In very rough terms, let $A$ be a complex unital $C^*$-algebra. Assume it nuclear for convenience, but it doesn't matter much. Consider the 'Fock'-type $C^*$-algebra (don't know a better name for it) $$ \mathbb{C}\bigoplus A\bigoplus A\otimes A\bigoplus\ldots $$ This can be thought of as the $C^*$-algebra of continuous sections in the 'power bundle' $n\mapsto A^{\otimes n}$ vanishing at infinity. It can be made unital by considering the 1-point compactification etc. etc. If $A$ is simple, this should be the Dauns-Hofmann representation of the resulting algebra, I think. This is a graded $C^*$-algebra, but I am not sure what that gives.

The corresponding construction for von Neumann algebras is a bit easier and is related to the Fock representations in QFT.

Question: Has this thing been studied in the literature and does it have a proper name?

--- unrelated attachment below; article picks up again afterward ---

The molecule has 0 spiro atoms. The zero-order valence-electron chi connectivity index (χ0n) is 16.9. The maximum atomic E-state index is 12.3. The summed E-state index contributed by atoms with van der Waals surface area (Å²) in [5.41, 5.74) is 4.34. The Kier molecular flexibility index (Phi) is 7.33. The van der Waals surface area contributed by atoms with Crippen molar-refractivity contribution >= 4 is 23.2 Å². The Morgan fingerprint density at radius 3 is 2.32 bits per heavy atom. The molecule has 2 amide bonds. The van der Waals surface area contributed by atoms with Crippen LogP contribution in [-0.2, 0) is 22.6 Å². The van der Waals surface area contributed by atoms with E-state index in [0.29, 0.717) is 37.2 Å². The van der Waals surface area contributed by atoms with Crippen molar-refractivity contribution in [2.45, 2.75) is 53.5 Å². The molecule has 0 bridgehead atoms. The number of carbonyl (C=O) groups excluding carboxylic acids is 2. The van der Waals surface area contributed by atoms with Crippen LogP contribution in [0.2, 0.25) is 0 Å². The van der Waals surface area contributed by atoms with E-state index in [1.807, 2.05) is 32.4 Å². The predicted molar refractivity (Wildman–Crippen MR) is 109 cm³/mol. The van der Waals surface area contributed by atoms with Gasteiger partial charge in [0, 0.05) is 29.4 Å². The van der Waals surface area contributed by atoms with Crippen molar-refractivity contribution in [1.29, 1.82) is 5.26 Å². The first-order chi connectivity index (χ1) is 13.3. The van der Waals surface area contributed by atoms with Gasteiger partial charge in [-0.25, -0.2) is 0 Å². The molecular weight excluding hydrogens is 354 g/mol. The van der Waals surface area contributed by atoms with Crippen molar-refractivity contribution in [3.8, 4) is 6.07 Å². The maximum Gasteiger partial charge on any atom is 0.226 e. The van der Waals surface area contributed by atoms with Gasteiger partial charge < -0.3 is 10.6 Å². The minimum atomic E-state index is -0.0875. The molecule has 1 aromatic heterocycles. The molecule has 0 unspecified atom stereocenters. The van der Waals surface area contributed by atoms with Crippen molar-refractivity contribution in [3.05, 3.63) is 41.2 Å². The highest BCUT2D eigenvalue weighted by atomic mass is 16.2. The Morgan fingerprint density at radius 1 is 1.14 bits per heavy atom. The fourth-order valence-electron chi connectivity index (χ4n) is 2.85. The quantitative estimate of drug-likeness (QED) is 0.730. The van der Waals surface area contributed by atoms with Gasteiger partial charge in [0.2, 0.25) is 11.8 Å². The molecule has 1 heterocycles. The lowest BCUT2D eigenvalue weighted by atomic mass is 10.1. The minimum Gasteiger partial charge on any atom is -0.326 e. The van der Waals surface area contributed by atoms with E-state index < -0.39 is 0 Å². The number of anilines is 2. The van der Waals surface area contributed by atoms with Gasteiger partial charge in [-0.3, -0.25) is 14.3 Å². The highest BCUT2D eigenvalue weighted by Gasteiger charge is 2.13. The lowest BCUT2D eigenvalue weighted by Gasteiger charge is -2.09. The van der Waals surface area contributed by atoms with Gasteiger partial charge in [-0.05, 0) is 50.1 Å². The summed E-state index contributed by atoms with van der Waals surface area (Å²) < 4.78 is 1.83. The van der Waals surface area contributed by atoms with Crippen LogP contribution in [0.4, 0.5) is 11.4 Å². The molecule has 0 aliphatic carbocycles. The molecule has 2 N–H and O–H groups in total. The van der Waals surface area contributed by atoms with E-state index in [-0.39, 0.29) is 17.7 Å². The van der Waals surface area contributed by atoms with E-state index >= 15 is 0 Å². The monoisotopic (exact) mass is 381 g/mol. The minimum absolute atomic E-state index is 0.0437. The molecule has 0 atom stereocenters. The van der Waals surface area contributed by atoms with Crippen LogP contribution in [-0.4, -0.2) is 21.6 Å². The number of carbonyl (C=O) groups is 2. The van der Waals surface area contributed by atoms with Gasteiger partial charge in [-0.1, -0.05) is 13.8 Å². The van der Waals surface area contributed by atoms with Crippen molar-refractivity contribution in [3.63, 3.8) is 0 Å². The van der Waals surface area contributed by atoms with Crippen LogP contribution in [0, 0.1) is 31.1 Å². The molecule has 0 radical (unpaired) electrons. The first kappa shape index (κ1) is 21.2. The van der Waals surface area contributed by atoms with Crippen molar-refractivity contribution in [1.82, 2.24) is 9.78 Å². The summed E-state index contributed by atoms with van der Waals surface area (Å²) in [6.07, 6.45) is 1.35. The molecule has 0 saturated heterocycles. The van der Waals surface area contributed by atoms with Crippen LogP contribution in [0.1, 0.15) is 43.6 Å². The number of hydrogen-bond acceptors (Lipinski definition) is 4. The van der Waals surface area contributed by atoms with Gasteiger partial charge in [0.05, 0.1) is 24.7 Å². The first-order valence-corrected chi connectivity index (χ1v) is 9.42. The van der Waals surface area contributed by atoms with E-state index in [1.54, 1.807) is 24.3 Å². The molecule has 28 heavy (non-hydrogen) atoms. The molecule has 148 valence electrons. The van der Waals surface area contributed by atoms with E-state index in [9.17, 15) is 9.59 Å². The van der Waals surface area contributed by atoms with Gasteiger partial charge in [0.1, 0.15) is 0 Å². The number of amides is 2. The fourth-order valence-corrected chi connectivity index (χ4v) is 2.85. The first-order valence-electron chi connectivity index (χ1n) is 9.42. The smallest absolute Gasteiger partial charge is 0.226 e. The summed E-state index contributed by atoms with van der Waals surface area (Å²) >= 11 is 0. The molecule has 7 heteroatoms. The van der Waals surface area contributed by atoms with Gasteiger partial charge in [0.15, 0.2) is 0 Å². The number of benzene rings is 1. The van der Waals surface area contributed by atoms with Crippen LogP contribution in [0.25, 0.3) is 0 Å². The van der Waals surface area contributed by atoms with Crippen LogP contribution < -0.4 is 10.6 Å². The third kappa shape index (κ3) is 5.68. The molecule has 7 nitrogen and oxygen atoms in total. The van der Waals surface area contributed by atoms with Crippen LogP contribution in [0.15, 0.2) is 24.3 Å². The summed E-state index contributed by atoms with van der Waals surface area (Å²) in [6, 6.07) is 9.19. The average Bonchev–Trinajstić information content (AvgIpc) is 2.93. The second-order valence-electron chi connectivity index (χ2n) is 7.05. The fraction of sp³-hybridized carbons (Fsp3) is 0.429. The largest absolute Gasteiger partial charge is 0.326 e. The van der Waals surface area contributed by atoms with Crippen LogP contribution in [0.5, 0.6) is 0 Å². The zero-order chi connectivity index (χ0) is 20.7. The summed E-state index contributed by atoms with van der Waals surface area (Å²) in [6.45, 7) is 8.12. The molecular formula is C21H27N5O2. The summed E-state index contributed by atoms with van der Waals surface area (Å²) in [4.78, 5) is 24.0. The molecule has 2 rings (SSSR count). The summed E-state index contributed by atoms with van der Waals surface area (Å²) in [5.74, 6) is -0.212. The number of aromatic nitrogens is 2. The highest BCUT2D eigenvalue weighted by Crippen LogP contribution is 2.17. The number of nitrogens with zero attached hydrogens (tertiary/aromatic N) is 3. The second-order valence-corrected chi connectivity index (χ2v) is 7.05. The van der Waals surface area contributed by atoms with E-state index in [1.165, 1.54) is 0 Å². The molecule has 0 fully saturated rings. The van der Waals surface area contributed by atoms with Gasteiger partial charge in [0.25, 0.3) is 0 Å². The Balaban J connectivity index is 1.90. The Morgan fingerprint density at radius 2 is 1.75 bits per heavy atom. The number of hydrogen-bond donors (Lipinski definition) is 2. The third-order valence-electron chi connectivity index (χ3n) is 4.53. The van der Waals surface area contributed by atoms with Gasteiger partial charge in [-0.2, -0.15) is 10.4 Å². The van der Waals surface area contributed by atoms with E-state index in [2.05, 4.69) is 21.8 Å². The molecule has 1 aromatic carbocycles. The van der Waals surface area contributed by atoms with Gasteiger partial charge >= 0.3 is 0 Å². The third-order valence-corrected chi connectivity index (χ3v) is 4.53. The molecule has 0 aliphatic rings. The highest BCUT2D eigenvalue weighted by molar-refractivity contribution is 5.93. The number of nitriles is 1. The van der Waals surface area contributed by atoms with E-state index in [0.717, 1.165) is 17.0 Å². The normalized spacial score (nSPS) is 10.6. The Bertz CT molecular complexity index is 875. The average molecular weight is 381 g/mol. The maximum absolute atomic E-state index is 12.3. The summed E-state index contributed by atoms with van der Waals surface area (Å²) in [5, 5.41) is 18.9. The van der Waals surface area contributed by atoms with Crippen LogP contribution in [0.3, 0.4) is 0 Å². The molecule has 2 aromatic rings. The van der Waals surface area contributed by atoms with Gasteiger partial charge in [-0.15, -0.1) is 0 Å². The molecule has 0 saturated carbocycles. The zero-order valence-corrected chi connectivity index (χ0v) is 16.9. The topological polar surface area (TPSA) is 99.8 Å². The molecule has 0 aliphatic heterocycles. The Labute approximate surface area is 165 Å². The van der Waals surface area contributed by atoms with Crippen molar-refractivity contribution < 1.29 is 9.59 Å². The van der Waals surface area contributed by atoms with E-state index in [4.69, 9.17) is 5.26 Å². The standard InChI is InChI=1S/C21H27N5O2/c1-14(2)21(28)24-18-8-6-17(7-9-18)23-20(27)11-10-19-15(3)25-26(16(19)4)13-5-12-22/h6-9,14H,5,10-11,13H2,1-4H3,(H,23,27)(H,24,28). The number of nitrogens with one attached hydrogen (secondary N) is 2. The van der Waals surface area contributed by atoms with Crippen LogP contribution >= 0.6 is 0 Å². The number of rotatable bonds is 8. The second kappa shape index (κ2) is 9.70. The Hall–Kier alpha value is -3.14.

Thank you.

  • 1
    $\begingroup$ I've never seen this in the literature. $\endgroup$
    – Nik Weaver
    Jan 6, 2018 at 14:14
  • $\begingroup$ Well, right, I would rather reformulate it as follows; the infinite convex linear combination of powers of a fixed faithful state on $A$ is a faithful state on the above algebra. But I don't see this as a subrepresentation of the universal representation, since, for instance, $A\otimes A$ is not the image of a representation of $A$. There is in general no surjective homomorphism $A\to A\otimes A$. $\endgroup$
    – Bedovlat
    Jan 6, 2018 at 16:30
  • $\begingroup$ Wow, comment disappeared? Now my comment looks weird :-/ $\endgroup$
    – Bedovlat
    Jan 6, 2018 at 16:31


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